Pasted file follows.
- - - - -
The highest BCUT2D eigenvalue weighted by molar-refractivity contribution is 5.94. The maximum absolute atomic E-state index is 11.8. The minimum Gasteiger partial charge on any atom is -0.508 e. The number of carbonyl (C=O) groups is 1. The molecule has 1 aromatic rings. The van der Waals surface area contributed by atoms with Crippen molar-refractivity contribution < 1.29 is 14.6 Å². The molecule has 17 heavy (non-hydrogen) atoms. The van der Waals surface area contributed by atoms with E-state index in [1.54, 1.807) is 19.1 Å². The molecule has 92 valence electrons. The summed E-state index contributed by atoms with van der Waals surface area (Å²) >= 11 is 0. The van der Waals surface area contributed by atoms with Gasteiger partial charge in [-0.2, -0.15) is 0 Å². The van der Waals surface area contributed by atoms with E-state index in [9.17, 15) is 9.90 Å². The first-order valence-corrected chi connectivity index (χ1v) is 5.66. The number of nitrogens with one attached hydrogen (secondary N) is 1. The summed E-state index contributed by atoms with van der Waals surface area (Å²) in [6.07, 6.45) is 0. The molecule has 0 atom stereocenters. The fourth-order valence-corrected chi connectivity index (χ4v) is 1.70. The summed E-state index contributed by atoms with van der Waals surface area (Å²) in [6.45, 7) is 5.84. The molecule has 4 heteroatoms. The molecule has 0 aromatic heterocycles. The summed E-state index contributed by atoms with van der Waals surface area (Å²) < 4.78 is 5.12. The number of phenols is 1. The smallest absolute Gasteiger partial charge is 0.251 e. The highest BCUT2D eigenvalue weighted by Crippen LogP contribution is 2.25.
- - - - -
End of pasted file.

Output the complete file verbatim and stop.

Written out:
The highest BCUT2D eigenvalue weighted by molar-refractivity contribution is 5.94. The maximum absolute atomic E-state index is 11.8. The minimum Gasteiger partial charge on any atom is -0.508 e. The number of carbonyl (C=O) groups is 1. The molecule has 1 aromatic rings. The van der Waals surface area contributed by atoms with Crippen molar-refractivity contribution < 1.29 is 14.6 Å². The molecule has 17 heavy (non-hydrogen) atoms. The van der Waals surface area contributed by atoms with E-state index in [1.54, 1.807) is 19.1 Å². The molecule has 92 valence electrons. The summed E-state index contributed by atoms with van der Waals surface area (Å²) >= 11 is 0. The van der Waals surface area contributed by atoms with Gasteiger partial charge in [-0.2, -0.15) is 0 Å². The van der Waals surface area contributed by atoms with E-state index in [9.17, 15) is 9.90 Å². The first-order valence-corrected chi connectivity index (χ1v) is 5.66. The number of nitrogens with one attached hydrogen (secondary N) is 1. The summed E-state index contributed by atoms with van der Waals surface area (Å²) in [6.07, 6.45) is 0. The molecule has 0 atom stereocenters. The fourth-order valence-corrected chi connectivity index (χ4v) is 1.70. The summed E-state index contributed by atoms with van der Waals surface area (Å²) in [6.45, 7) is 5.84. The molecule has 4 heteroatoms. The molecule has 0 aromatic heterocycles. The summed E-state index contributed by atoms with van der Waals surface area (Å²) < 4.78 is 5.12. The number of phenols is 1. The smallest absolute Gasteiger partial charge is 0.251 e. The highest BCUT2D eigenvalue weighted by Crippen LogP contribution is 2.25.